N. Korea New Threats Over Protests in South

N. Korea New Threats Over Protests in South, North Korea issued new threats against South Korea on Tuesday, vowing "sledge-hammer blows" of retaliation if South Korea did not apologize for anti-North Korean protests the previous day when the North was celebrating the birth of its founding leader.

The North also rejected what it called "cunning" U.S. overtures for talks, saying it will not be humiliated into being dragged to sit at the negotiating table by Washington.

But a senior U.S. military official in South Korea said the North Korean leadership was looking for a way to cool down its rhetoric after weeks of warnings of war.

On Monday, the North dropped its shrill threats against the United States and South Korea as it celebrated the 101st anniversary of the birth of its first leader, Kim Il-Sung, raising hopes for an easing of tension in a region that has for weeks seemed on the verge of conflict.

But the North's KCNA news agency said on Tuesday the North Korean army had issued an ultimatum to the South after rallies in the South on Monday at which portraits of North Korea's leaders were burned.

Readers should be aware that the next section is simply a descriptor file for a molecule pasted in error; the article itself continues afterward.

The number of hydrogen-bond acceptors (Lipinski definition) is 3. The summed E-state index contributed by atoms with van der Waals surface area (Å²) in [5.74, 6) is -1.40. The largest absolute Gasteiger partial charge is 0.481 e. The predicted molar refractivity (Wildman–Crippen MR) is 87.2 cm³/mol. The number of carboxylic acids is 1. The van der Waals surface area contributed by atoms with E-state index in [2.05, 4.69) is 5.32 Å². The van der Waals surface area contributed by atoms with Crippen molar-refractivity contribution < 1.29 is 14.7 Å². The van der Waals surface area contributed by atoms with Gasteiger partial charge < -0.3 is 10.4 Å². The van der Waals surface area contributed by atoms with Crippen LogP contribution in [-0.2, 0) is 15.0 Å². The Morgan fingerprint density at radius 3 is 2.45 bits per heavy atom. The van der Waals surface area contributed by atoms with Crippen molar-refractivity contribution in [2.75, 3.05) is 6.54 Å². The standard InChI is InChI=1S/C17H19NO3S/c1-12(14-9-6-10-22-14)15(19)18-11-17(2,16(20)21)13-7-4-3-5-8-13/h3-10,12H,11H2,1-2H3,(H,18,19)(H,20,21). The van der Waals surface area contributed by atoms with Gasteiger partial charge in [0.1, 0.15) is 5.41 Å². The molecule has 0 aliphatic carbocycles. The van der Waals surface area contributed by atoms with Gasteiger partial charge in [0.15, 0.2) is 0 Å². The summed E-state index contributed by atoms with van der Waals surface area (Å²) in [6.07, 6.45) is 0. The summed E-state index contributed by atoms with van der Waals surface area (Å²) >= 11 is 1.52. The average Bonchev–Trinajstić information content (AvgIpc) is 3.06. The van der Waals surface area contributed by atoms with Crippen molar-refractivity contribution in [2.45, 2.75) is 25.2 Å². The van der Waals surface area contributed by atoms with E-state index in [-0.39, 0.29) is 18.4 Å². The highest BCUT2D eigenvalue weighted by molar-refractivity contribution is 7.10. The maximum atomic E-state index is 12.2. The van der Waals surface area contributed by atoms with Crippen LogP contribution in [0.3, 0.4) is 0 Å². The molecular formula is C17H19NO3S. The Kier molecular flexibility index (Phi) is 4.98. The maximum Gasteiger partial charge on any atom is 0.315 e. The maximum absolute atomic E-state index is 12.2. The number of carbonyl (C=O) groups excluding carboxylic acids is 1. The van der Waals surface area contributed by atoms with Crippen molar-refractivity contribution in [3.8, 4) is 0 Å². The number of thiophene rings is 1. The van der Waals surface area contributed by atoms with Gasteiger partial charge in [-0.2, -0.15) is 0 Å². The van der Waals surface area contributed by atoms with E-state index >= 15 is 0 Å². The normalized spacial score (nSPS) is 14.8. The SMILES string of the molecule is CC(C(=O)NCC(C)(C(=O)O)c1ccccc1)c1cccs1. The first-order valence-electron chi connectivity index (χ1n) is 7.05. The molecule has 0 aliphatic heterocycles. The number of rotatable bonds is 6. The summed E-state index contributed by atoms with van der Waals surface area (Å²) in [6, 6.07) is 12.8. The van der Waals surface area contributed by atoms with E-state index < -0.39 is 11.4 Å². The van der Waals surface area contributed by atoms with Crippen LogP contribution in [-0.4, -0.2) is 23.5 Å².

"Our retaliatory action will start without any notice from now," KCNA reported, citing military leaders of the Democratic People's Republic of Korea (DPRK), as North Korea is officially known.

The North's Foreign Ministry also rejected what it said was cunning U.S. scheming aimed at defusing tensions on the Korean peninsula with an offer of talks while deploying military assets capable of launching nuclear strikes against it.

"We do not oppose dialogue but we will not sit down at talks table in humiliation against opponents who are swinging the nuclear club against us," an unnamed Foreign Ministry spokesman said in comments carried by the KCNA news agency.

U.S. Secretary of State John Kerry said in Seoul last week that Washington was open to dialogue with Pyongyang on the condition that the talks would lead to eliminating nuclear arsenal from the North.

South Korean media reported several small demonstrations in the capital, Seoul, on Monday. One television station showed pictures of a handful of protesters burning a portrait of North Korean leader Kim Jong-un.

Small counter-protests, by South Koreans calling for dialogue with the North, were also held, media reported.

The North has threatened nuclear attacks on the United States, South Korea and Japan after new U.N. sanctions were imposed in response to its latest nuclear arms test in February.

The North has also been angry about annual military exercises between U.S. and South Korean forces, describing them as a "hostile" act. The United States dispatched B52 and B2 stealth bombers from their bases to take part.

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